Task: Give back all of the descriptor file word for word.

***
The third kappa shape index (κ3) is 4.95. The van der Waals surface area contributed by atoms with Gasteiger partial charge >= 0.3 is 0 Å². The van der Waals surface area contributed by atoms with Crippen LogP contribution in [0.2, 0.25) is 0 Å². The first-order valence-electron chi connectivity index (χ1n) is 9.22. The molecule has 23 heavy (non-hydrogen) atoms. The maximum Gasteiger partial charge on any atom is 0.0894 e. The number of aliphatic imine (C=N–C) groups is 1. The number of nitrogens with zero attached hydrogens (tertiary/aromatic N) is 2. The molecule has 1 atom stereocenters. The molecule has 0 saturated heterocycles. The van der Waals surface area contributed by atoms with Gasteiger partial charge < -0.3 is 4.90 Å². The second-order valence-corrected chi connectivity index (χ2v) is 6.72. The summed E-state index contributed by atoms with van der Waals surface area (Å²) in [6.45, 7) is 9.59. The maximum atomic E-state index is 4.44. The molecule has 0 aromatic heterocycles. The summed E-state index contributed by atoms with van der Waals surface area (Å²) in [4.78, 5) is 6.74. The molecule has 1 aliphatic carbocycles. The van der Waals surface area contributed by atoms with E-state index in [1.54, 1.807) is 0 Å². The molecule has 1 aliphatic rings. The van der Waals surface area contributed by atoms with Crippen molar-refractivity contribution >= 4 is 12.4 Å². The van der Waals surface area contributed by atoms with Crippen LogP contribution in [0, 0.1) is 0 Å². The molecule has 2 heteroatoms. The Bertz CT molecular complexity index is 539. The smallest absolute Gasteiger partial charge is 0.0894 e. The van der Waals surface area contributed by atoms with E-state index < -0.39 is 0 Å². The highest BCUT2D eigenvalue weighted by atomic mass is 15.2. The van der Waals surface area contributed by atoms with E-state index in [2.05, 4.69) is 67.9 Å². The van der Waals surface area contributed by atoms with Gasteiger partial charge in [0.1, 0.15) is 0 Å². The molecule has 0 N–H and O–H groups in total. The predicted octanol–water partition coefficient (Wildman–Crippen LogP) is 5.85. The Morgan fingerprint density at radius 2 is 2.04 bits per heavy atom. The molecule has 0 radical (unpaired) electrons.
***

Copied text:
The third kappa shape index (κ3) is 4.95. The van der Waals surface area contributed by atoms with Gasteiger partial charge >= 0.3 is 0 Å². The van der Waals surface area contributed by atoms with Crippen LogP contribution in [0.2, 0.25) is 0 Å². The first-order valence-electron chi connectivity index (χ1n) is 9.22. The molecule has 23 heavy (non-hydrogen) atoms. The maximum Gasteiger partial charge on any atom is 0.0894 e. The number of aliphatic imine (C=N–C) groups is 1. The number of nitrogens with zero attached hydrogens (tertiary/aromatic N) is 2. The molecule has 1 atom stereocenters. The molecule has 0 saturated heterocycles. The van der Waals surface area contributed by atoms with Gasteiger partial charge < -0.3 is 4.90 Å². The second-order valence-corrected chi connectivity index (χ2v) is 6.72. The summed E-state index contributed by atoms with van der Waals surface area (Å²) in [6.45, 7) is 9.59. The maximum atomic E-state index is 4.44. The molecule has 0 aromatic heterocycles. The summed E-state index contributed by atoms with van der Waals surface area (Å²) in [4.78, 5) is 6.74. The molecule has 1 aliphatic carbocycles. The van der Waals surface area contributed by atoms with E-state index in [1.54, 1.807) is 0 Å². The molecule has 1 aliphatic rings. The van der Waals surface area contributed by atoms with Crippen molar-refractivity contribution >= 4 is 12.4 Å². The van der Waals surface area contributed by atoms with Crippen LogP contribution in [0, 0.1) is 0 Å². The molecule has 2 heteroatoms. The Bertz CT molecular complexity index is 539. The smallest absolute Gasteiger partial charge is 0.0894 e. The van der Waals surface area contributed by atoms with E-state index < -0.39 is 0 Å². The highest BCUT2D eigenvalue weighted by atomic mass is 15.2. The van der Waals surface area contributed by atoms with E-state index in [2.05, 4.69) is 67.9 Å². The van der Waals surface area contributed by atoms with Gasteiger partial charge in [0.1, 0.15) is 0 Å². The molecule has 0 N–H and O–H groups in total. The predicted octanol–water partition coefficient (Wildman–Crippen LogP) is 5.85. The Morgan fingerprint density at radius 2 is 2.04 bits per heavy atom. The molecule has 0 radical (unpaired) electrons.